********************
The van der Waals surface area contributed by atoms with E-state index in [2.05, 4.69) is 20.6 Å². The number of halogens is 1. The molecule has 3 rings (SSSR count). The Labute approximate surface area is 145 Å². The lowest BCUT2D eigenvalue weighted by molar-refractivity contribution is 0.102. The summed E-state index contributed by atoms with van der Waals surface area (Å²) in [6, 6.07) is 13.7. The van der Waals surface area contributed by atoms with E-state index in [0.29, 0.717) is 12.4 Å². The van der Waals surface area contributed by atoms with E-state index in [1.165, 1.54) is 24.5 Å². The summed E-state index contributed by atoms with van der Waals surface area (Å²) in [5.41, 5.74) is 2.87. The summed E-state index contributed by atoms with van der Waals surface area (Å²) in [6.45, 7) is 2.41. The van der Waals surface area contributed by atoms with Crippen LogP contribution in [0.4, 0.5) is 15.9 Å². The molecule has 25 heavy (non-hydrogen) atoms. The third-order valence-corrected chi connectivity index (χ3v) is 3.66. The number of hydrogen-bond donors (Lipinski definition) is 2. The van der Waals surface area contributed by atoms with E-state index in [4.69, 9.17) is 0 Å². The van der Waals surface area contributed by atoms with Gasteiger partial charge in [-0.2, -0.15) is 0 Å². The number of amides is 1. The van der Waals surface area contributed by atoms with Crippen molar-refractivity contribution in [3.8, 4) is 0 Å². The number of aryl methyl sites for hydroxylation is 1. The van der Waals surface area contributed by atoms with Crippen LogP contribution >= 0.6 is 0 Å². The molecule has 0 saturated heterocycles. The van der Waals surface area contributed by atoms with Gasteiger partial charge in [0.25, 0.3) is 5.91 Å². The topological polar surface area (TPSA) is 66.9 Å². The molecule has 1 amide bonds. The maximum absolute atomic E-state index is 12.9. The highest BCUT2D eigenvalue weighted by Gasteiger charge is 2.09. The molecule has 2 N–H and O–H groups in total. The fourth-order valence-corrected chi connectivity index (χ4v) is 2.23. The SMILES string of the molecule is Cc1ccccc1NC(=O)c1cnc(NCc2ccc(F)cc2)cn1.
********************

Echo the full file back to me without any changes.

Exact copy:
The van der Waals surface area contributed by atoms with E-state index in [2.05, 4.69) is 20.6 Å². The number of halogens is 1. The molecule has 3 rings (SSSR count). The Labute approximate surface area is 145 Å². The lowest BCUT2D eigenvalue weighted by molar-refractivity contribution is 0.102. The summed E-state index contributed by atoms with van der Waals surface area (Å²) in [6, 6.07) is 13.7. The van der Waals surface area contributed by atoms with E-state index in [0.29, 0.717) is 12.4 Å². The van der Waals surface area contributed by atoms with E-state index in [1.165, 1.54) is 24.5 Å². The summed E-state index contributed by atoms with van der Waals surface area (Å²) in [5.41, 5.74) is 2.87. The summed E-state index contributed by atoms with van der Waals surface area (Å²) in [6.45, 7) is 2.41. The van der Waals surface area contributed by atoms with Crippen LogP contribution in [0.4, 0.5) is 15.9 Å². The molecule has 25 heavy (non-hydrogen) atoms. The third-order valence-corrected chi connectivity index (χ3v) is 3.66. The number of hydrogen-bond donors (Lipinski definition) is 2. The van der Waals surface area contributed by atoms with E-state index in [4.69, 9.17) is 0 Å². The van der Waals surface area contributed by atoms with Gasteiger partial charge in [-0.2, -0.15) is 0 Å². The number of amides is 1. The van der Waals surface area contributed by atoms with Crippen molar-refractivity contribution in [3.8, 4) is 0 Å². The number of aryl methyl sites for hydroxylation is 1. The van der Waals surface area contributed by atoms with Crippen LogP contribution >= 0.6 is 0 Å². The molecule has 0 saturated heterocycles. The van der Waals surface area contributed by atoms with Gasteiger partial charge in [0.25, 0.3) is 5.91 Å². The topological polar surface area (TPSA) is 66.9 Å². The molecule has 1 amide bonds. The maximum absolute atomic E-state index is 12.9. The highest BCUT2D eigenvalue weighted by Gasteiger charge is 2.09. The molecule has 2 N–H and O–H groups in total. The fourth-order valence-corrected chi connectivity index (χ4v) is 2.23. The SMILES string of the molecule is Cc1ccccc1NC(=O)c1cnc(NCc2ccc(F)cc2)cn1.